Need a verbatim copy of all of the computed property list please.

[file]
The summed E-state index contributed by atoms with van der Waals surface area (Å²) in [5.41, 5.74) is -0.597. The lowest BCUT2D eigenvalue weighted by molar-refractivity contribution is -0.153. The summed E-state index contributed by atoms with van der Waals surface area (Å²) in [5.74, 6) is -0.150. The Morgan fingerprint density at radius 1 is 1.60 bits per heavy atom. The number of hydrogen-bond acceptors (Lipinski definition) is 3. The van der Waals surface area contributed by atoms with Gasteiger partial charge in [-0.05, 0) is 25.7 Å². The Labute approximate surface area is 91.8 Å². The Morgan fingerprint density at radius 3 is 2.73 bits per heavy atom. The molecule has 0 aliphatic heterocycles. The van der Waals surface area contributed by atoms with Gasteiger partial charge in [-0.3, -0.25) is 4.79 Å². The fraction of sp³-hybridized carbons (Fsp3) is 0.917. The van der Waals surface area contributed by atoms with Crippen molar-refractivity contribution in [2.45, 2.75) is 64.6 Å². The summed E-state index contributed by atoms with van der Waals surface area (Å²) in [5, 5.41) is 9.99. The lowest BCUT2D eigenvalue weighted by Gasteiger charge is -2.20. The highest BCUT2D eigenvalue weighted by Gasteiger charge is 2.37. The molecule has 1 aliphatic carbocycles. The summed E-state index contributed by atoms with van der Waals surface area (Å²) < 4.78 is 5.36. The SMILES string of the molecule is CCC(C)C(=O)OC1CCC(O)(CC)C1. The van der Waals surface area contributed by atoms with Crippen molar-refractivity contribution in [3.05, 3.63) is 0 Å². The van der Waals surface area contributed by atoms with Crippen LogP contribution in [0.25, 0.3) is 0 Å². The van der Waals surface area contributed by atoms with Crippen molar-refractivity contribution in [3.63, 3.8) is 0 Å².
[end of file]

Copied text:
The summed E-state index contributed by atoms with van der Waals surface area (Å²) in [5.41, 5.74) is -0.597. The lowest BCUT2D eigenvalue weighted by molar-refractivity contribution is -0.153. The summed E-state index contributed by atoms with van der Waals surface area (Å²) in [5.74, 6) is -0.150. The Morgan fingerprint density at radius 1 is 1.60 bits per heavy atom. The number of hydrogen-bond acceptors (Lipinski definition) is 3. The van der Waals surface area contributed by atoms with Gasteiger partial charge in [-0.05, 0) is 25.7 Å². The Labute approximate surface area is 91.8 Å². The Morgan fingerprint density at radius 3 is 2.73 bits per heavy atom. The molecule has 0 aliphatic heterocycles. The van der Waals surface area contributed by atoms with Gasteiger partial charge in [-0.3, -0.25) is 4.79 Å². The fraction of sp³-hybridized carbons (Fsp3) is 0.917. The van der Waals surface area contributed by atoms with Crippen molar-refractivity contribution in [2.45, 2.75) is 64.6 Å². The summed E-state index contributed by atoms with van der Waals surface area (Å²) in [5, 5.41) is 9.99. The lowest BCUT2D eigenvalue weighted by Gasteiger charge is -2.20. The highest BCUT2D eigenvalue weighted by Gasteiger charge is 2.37. The molecule has 1 aliphatic carbocycles. The summed E-state index contributed by atoms with van der Waals surface area (Å²) < 4.78 is 5.36. The SMILES string of the molecule is CCC(C)C(=O)OC1CCC(O)(CC)C1. The van der Waals surface area contributed by atoms with Crippen molar-refractivity contribution in [3.05, 3.63) is 0 Å². The van der Waals surface area contributed by atoms with Crippen LogP contribution in [0.25, 0.3) is 0 Å². The van der Waals surface area contributed by atoms with Crippen molar-refractivity contribution in [3.63, 3.8) is 0 Å².